Ruan Pienaar needs to deliver a performance worthy of his undoubted talent in order to silence his detractors.
On Tuesday Peter de Villiers admitted that selecting his flyhalf was one of his toughest decisions. Despite claiming he would always look to select on form, De Villiers ignored Morne Steyn’s series-sealing effort against the British & Irish Lions at Loftus, instead keeping faith in Pienaar.
While Pienaar’s talent is undoubted and he has proved he can be a match-winner for the Boks, the problem is the pivot has not produced the consistent performances necessary to be considered a truly reliable flyhalf at this level.
Since his permanent move to the No 10 jersey in November last year the Sharks flyhalf has produced quality performances against Wales and England overseas, as well as a solid showing in the opening Lions Test. However, intertwined with this, Pienaar failed to impress against Scotland as well as in the second Lions Test, which gave Steyn the opportunity to kick the winning penalty as Pienaar was hauled from the field.
Behind a lightweight pack in the third Test Steyn failed to book his starting place for the Tri-Nations. De Villiers was reluctant to select Steyn at the start of the Lions’ series - with only the manner of the Bulls’ Super 14 triumph forcing De Villiers’s hand. However, the Ellis Park Test further ruined Steyn’s hopes of currently being the holder of the No 10 jersey.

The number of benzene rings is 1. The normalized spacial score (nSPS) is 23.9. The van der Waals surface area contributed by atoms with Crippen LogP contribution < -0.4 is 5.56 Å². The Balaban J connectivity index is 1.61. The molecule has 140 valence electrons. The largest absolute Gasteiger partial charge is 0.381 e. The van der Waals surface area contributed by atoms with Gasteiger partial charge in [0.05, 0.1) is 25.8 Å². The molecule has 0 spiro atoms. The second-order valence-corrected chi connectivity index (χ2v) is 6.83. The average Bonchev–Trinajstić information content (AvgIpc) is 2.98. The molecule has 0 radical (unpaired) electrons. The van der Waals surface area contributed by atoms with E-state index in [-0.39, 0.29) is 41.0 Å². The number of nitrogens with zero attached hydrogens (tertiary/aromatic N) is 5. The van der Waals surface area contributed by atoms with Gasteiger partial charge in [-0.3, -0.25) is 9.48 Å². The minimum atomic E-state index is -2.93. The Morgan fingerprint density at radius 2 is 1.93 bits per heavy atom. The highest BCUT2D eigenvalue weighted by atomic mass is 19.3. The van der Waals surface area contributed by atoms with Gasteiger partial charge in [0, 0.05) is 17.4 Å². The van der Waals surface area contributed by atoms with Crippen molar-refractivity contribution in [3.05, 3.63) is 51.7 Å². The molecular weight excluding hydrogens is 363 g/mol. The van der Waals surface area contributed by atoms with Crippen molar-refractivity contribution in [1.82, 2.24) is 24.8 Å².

This, along with De Villiers’s belief that Pienaar is the ‘Tiger Woods’ of rugby, sees Pienaar as the first-choice pivot for the foreseeable future. Along with the unnecessary pressure that this statement has placed on Pienaar, the pivot is also coming off an injury-plagued Super 14. Although fully fit now, Pienaar doesn’t have the adequate game-time that would boost his confidence.
What will be reassuring for Pienaar is those players around him. As is the case in any match, it is crucial for the pack to lay the platform that allows the pivot to dictate the flow and tempo of the game. In this regard, the presence of the world’s best scrumhalf Fourie du Preez will ensure Pienaar is relieved of much of the decision-making.
On attack, Pienaar does have the tendency to run across field and negate the space of his outside runners. It will be crucial Pienaar is able to stand up to the All Blacks’ physicality and plays a direct game that will put his side on the front-foot.
Defensively, the forced selection of Jean de Villiers due to Adi Jacobs’s injury at inside centre will be a God-send for Pienaar. A 10-12 axis of Pienaar and Jacobs would have been a glaring weakness, but the combination of De Villiers and Jaque Fourie strenghtens the hosts. Pienaar will still be judged as the weak link in the defensive line, but it is imperative that he imposes himself physically in contact.
Another question-mark surrounds Pienaar’s goal-kicking. At Test level, a 75% success-rate is deemed a minimum, and Pienaar will have to deliver here throughout the Tri-Nations. The Boks don’t want a kicker who will get six out of six one week and one out of six the next, they would rather have a kicker who will get five out of six every week.
Stephen Donald will be rightly viewed as the visitors’ weak link, but Pienaar will be similarly targeted. A key factor aiding Pienaar in his first Test at flyhalf against the world’s No 1-ranked side will be the presence of those Boks in the 9 and 12 jerseys.
By Grant Ball, in Bloemfontein